You probably remember this tree as a child. And you see it now along roadsides. The blooms are pretty and you think “what a nice tree”. Don’t be fooled and don’t plant this tree! In fact, help get rid of it just as you would kudzu or privet. It is considered a non-native invasive weed by the following organizations:
- The U.S Forest Service, APHIS and UGA
- Georgia Exotic Pest Plant Council
- Florida Exotic Pest Plant Council
- Southeast Exotic Pest Plant Council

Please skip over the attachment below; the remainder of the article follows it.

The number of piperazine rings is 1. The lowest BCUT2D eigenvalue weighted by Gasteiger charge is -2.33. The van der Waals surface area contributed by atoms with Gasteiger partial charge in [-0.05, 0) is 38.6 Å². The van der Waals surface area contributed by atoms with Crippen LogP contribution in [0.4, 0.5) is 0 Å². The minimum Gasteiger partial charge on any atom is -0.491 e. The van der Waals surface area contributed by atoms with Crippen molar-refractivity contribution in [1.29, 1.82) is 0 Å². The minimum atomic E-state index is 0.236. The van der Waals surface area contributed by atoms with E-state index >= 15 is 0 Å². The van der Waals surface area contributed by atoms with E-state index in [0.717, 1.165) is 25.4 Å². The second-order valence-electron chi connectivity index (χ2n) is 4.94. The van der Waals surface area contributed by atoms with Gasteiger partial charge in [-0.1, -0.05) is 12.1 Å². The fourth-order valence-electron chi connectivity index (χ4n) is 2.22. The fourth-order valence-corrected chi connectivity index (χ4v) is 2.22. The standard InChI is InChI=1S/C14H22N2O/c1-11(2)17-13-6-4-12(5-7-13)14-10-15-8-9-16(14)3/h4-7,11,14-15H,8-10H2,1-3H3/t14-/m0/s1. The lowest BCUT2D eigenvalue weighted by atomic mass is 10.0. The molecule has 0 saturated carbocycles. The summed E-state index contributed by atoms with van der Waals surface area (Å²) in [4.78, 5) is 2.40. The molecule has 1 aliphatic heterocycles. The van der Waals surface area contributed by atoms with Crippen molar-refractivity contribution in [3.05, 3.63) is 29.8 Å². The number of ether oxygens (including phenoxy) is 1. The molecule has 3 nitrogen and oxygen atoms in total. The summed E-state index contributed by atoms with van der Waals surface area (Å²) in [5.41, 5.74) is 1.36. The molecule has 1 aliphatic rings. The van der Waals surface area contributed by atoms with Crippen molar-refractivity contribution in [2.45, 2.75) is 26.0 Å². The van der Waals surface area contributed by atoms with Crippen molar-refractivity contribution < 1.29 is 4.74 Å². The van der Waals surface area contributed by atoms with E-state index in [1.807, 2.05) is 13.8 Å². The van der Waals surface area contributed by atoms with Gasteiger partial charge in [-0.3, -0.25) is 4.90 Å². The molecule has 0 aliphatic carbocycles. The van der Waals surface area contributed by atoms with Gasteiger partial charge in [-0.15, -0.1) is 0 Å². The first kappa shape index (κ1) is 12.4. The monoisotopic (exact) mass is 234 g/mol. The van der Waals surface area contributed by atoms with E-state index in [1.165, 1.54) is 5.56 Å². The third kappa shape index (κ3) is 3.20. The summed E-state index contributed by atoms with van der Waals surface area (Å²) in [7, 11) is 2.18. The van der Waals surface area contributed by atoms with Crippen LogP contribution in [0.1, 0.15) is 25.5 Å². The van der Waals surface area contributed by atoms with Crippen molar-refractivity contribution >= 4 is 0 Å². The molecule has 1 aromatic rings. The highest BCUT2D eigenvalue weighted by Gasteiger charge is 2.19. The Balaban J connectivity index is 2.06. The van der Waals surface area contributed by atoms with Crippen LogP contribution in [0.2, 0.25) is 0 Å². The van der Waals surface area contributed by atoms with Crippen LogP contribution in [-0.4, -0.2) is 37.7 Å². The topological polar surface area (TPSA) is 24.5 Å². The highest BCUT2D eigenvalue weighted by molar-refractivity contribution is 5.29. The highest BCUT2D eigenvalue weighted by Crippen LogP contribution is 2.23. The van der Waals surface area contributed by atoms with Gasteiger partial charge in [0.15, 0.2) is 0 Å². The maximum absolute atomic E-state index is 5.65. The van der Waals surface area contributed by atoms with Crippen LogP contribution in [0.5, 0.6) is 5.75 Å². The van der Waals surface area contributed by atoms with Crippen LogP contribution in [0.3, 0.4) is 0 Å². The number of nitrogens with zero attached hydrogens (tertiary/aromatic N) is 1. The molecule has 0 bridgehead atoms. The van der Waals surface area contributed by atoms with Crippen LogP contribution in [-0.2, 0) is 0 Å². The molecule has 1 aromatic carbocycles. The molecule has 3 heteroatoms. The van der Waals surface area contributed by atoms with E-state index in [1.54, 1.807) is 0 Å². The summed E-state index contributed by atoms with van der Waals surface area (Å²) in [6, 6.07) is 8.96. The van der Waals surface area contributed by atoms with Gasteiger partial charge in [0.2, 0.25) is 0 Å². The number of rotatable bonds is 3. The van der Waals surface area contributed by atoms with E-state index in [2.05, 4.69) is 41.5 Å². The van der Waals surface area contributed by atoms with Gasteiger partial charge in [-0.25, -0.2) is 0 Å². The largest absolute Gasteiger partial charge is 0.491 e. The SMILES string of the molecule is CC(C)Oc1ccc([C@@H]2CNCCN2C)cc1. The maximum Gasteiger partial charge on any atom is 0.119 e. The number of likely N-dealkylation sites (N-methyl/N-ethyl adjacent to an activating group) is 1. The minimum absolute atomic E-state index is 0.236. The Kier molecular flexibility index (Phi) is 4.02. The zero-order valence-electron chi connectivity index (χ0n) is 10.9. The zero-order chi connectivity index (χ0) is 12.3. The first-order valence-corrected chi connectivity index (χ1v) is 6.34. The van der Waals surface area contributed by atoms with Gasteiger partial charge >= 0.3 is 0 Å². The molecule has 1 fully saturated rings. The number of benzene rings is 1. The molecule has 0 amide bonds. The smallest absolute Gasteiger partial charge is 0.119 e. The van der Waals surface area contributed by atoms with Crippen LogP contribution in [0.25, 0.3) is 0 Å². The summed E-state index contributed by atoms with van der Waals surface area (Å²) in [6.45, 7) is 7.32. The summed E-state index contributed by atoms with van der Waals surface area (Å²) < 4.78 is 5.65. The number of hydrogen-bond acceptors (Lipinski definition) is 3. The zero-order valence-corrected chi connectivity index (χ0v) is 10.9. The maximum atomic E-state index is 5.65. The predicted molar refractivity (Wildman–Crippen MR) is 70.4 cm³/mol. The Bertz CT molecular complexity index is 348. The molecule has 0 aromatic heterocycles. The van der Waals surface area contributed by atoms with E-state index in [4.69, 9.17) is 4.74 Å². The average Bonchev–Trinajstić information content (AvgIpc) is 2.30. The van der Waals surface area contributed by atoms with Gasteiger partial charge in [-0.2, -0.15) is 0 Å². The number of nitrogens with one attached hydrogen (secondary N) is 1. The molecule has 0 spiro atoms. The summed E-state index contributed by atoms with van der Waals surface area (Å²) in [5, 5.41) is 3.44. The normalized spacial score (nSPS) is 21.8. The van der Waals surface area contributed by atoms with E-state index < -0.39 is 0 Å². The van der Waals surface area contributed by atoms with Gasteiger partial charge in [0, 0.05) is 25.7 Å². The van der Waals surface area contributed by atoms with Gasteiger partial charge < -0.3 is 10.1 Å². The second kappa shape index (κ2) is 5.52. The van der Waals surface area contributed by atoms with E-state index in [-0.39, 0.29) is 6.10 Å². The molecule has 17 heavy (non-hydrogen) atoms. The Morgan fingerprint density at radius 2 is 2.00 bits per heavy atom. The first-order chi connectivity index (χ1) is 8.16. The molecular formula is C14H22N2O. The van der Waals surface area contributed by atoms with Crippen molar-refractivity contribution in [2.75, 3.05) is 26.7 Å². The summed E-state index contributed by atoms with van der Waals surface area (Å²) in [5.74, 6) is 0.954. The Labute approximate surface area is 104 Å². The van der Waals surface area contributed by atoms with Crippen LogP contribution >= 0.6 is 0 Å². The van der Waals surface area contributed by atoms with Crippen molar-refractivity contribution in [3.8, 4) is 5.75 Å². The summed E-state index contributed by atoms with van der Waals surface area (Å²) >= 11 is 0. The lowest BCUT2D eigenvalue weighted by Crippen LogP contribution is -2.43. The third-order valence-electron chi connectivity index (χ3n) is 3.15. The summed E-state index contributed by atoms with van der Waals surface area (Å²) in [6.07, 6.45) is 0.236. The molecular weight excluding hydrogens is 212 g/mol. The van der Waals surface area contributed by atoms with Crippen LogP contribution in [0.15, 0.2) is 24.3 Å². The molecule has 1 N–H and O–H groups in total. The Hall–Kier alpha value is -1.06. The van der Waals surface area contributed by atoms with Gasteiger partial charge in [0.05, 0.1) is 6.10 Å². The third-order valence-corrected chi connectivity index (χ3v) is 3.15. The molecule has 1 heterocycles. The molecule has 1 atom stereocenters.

Mimosa invades any type of disturbed habitat. It is commonly found in old fields, stream banks, and roadsides. Once established, mimosa is difficult to remove due to the long lived seeds and its ability to re-sprout vigorously. Albizia julibrissin is native to Asia and was first introduced into the U.S. in 1745. 
It’s a shame because the sweet-scented flowers are a good nectar source for honeybees and butterflies. And when it’s in bloom, it’s an attractive tree.
There are several Mimosa trees on the Nature Trail near the Burke Road Entrance. It’s a sure bet that they will be removed once work has begun on the landscape plantings on the trail.
References and Additional Information
 Wikipedia: Albizia julibrissin
 Invasive.org – Mimosa